Elizabeth Brunk

Elizabeth Brunk

Assistant Professor, Jointly Appointed with the School of Pharmacy

   Genome Sciences Building
   919-843-7100
   elizabeth_brunk@med.unc.edu


Research Interests

Identify functionally relevant variants in cancer, Understand how molecular pathways and variants drive drug response, Develop methods to integrate cancer omics data across biological scales, Develop tools for functional precision medicine


Research Synopsis

Research in the Brunk laboratory focuses on developing computational methods that accelerate the clarity and utility of omics data in biomedical science. Our aim is understanding the link between genetic/molecular variation and phenotype, both in natural and engineered cellular systems. We approach these topics through the lens of computational biology, machine learning and advanced data integration. Thanks to the growing body of cancer omics data, our methods borrow strength across genomics, transcriptomics, ribosome profiling, proteomics, structural genomics, metabolomics and phenotype variability data.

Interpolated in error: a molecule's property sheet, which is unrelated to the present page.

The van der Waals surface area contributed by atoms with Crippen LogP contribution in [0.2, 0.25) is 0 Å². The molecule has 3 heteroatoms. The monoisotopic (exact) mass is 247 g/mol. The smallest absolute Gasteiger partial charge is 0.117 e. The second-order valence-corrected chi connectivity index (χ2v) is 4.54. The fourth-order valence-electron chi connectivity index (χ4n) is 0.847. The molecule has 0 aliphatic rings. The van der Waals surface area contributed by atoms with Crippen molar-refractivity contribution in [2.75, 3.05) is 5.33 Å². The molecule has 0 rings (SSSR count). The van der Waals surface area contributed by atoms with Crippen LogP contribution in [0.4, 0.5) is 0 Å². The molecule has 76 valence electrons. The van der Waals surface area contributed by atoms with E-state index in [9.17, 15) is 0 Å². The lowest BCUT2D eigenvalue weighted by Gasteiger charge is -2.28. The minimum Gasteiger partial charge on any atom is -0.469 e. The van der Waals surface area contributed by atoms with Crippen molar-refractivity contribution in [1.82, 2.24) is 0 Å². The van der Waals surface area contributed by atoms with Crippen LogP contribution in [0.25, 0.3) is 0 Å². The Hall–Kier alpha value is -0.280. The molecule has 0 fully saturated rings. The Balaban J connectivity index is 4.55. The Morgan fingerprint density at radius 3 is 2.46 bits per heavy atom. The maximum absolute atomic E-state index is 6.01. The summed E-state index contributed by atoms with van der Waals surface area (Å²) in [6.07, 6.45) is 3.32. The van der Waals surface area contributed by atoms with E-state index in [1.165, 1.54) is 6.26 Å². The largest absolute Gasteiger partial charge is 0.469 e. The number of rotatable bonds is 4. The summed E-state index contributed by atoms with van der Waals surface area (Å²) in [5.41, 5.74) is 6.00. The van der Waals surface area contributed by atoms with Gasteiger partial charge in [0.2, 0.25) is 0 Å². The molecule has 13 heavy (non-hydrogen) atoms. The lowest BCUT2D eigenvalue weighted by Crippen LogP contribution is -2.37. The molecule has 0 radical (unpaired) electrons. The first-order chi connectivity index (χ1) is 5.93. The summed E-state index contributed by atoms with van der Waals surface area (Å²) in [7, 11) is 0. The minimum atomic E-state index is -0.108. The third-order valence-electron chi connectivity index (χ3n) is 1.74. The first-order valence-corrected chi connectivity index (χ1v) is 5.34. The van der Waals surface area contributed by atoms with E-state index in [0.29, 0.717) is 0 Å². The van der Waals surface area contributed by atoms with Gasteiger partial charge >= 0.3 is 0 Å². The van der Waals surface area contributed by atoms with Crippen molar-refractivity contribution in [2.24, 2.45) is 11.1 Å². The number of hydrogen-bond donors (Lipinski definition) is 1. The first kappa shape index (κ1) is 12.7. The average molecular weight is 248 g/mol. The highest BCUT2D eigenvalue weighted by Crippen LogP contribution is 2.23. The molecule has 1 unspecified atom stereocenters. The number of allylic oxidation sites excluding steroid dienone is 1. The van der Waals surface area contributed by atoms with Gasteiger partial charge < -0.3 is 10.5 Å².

Our research has uncovered patterns in variants that co-occur in three-dimensional protein space and their downstream, molecular and clinical phenotypes. We also develop methods that explore how cells respond to drugs and genetic engineering. Broadly speaking, we aim to better understand how cells achieve regulation at multiple scales of complexity and which genetic and molecular variants influence this process.

Professional Background


News & Publications

The ligand-to-metal charge transfer (LMCT) transitions of [Re(dmpe)3]2+ (dmpe = bis-1,2-(dimethylphosphino)ethane) were interrogated using UV/Vis absorbance spectroscopy, photoluminescence spectroscopy, and time-dependent density functional theory.

 

Here we elucidate the fundamental factors controlling the two binding modes and determining which is favored for a given metal–ligand system, using both quantitative density functional theory (DFT) and qualitative molecular orbital (MO) analyses.